by Gail Graham
As a retired surgical nurse, I have experiences with abortions in California when abortion laws were changed. Prior to the change in laws, we occasionally had to deal with the results of failed (illegal) abortions, but those are stories for another time.
Working in California once the laws changed, I was required to assist with early term abortions, as I was not Catholic. I dealt with it professionally. I specified with management of surgery that I wished not to assist with late term abortions. At that time, some physicians were performing “saline injections” as a means to induce labor to terminate the pregnancy. This leads to my horrific experience.
I was working the late shift on the particular day, so I was assigned to assist as the scrub nurse with a scheduled “C-section.” Initially, I was not aware of all of the reasons for the C-section, but soon learned when the OB surgeon started the procedure. Apparently, the saline injection had not been completely successful, but most likely caused serious damage to the fetus. Thus, the reason for this “emergency C-section”! Though I was not happy being in that situation, I had no choice at that point, as I would have been charged with abandoning my patient if I stepped out.
The “procedure” was happening very quickly, and the fetus was delivered, and handed off to me. Pardon me, but there is no delicate way for me to describe the scenario. My primary point here is that the fetus was viable, meaning the fetus was breathing. It was my worst nightmare in my nursing career. I had no support, especially not from the surgeon and his assistant. I did not know what to do, so I asked the circulating nurse that was my assistant, to call the pathologist and ask how I was to care for the fetus.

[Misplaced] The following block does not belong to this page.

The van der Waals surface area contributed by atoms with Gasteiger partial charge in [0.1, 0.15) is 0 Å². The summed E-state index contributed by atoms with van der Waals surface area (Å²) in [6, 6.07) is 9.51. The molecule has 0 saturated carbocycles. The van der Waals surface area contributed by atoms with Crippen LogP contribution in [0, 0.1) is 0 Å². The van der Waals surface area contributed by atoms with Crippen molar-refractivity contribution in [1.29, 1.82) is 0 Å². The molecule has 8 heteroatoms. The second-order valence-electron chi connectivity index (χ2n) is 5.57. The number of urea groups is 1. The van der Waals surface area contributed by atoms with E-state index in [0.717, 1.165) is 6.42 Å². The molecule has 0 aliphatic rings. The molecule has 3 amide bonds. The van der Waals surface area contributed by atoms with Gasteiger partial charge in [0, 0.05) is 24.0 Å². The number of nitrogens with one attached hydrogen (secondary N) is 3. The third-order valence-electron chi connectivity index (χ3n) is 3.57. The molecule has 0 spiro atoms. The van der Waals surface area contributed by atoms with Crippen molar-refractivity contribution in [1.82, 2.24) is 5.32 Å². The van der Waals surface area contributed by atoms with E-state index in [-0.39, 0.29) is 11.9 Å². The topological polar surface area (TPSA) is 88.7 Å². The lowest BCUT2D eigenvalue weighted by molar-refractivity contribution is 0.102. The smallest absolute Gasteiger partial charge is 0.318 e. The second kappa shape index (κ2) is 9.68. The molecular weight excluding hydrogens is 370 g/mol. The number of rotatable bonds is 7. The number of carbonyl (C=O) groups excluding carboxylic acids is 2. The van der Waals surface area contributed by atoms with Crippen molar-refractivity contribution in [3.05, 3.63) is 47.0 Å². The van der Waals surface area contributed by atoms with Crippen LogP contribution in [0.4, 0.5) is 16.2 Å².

I was ultimately advised to treat it like any specimen! Usually, a specimen that is removed is placed in a container with formaldehyde, and sent to the pathology department to be examined and evaluated. This was 48 years ago, but I have never forgotten. Writing this is very painful.
To the best of my recollection, I watched it stop breathing, and there was nothing I could do, but hold it – I guess. I have managed to block some of the details between the delivery from the womb to transfer to pathology. I do not recall how we did that, exactly. I was so upset that it was stillborn and going to pathology. Possibly pathology cared for it appropriately, but I’ll never know.
I approached management in surgery, but they all turned a blind eye. I am sharing this so as to address the issue of medical personnel, nurses, who are forced to assist with such procedures, against their wishes, whether it be religious or ethical. It doesn’t matter.
I am concerned about a recent situation at UVMMC, as well as continued discussion about not acknowledging any reasoning. That is wrong. We medical folks have been trained to safe lives, and have taken oaths to do so, to the best of our ability.
The author is a retired registered nurse and Calais resident.